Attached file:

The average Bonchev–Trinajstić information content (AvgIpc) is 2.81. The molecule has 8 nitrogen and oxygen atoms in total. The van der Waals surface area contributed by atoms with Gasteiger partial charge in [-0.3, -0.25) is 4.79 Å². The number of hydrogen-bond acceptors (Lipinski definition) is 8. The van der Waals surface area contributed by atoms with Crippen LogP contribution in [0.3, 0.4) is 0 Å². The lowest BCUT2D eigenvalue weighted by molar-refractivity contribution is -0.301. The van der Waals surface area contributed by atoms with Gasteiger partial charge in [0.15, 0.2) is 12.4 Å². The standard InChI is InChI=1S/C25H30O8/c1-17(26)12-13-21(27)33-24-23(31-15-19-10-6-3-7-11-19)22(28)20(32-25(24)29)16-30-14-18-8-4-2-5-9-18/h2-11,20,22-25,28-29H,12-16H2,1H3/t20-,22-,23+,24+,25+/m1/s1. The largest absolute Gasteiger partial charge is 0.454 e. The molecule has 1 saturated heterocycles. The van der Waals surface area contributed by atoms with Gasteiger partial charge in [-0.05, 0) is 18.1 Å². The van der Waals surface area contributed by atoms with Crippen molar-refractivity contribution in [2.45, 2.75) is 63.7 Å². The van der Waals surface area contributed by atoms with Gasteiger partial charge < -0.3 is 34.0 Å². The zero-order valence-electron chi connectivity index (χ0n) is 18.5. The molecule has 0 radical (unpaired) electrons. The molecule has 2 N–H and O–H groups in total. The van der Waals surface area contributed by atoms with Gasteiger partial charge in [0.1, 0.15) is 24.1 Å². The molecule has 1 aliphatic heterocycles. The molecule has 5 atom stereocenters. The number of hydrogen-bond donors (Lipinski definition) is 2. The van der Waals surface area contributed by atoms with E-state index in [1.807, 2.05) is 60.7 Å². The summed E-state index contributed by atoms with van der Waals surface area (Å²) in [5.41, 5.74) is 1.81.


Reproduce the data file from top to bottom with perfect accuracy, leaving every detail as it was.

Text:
The average Bonchev–Trinajstić information content (AvgIpc) is 2.81. The molecule has 8 nitrogen and oxygen atoms in total. The van der Waals surface area contributed by atoms with Gasteiger partial charge in [-0.3, -0.25) is 4.79 Å². The number of hydrogen-bond acceptors (Lipinski definition) is 8. The van der Waals surface area contributed by atoms with Crippen LogP contribution in [0.3, 0.4) is 0 Å². The lowest BCUT2D eigenvalue weighted by molar-refractivity contribution is -0.301. The van der Waals surface area contributed by atoms with Gasteiger partial charge in [0.15, 0.2) is 12.4 Å². The standard InChI is InChI=1S/C25H30O8/c1-17(26)12-13-21(27)33-24-23(31-15-19-10-6-3-7-11-19)22(28)20(32-25(24)29)16-30-14-18-8-4-2-5-9-18/h2-11,20,22-25,28-29H,12-16H2,1H3/t20-,22-,23+,24+,25+/m1/s1. The largest absolute Gasteiger partial charge is 0.454 e. The molecule has 1 saturated heterocycles. The van der Waals surface area contributed by atoms with Gasteiger partial charge in [-0.05, 0) is 18.1 Å². The van der Waals surface area contributed by atoms with Crippen molar-refractivity contribution in [2.45, 2.75) is 63.7 Å². The van der Waals surface area contributed by atoms with Gasteiger partial charge < -0.3 is 34.0 Å². The zero-order valence-electron chi connectivity index (χ0n) is 18.5. The molecule has 0 radical (unpaired) electrons. The molecule has 2 N–H and O–H groups in total. The van der Waals surface area contributed by atoms with Gasteiger partial charge in [0.1, 0.15) is 24.1 Å². The molecule has 1 aliphatic heterocycles. The molecule has 5 atom stereocenters. The number of hydrogen-bond donors (Lipinski definition) is 2. The van der Waals surface area contributed by atoms with E-state index in [1.807, 2.05) is 60.7 Å². The summed E-state index contributed by atoms with van der Waals surface area (Å²) in [5.41, 5.74) is 1.81.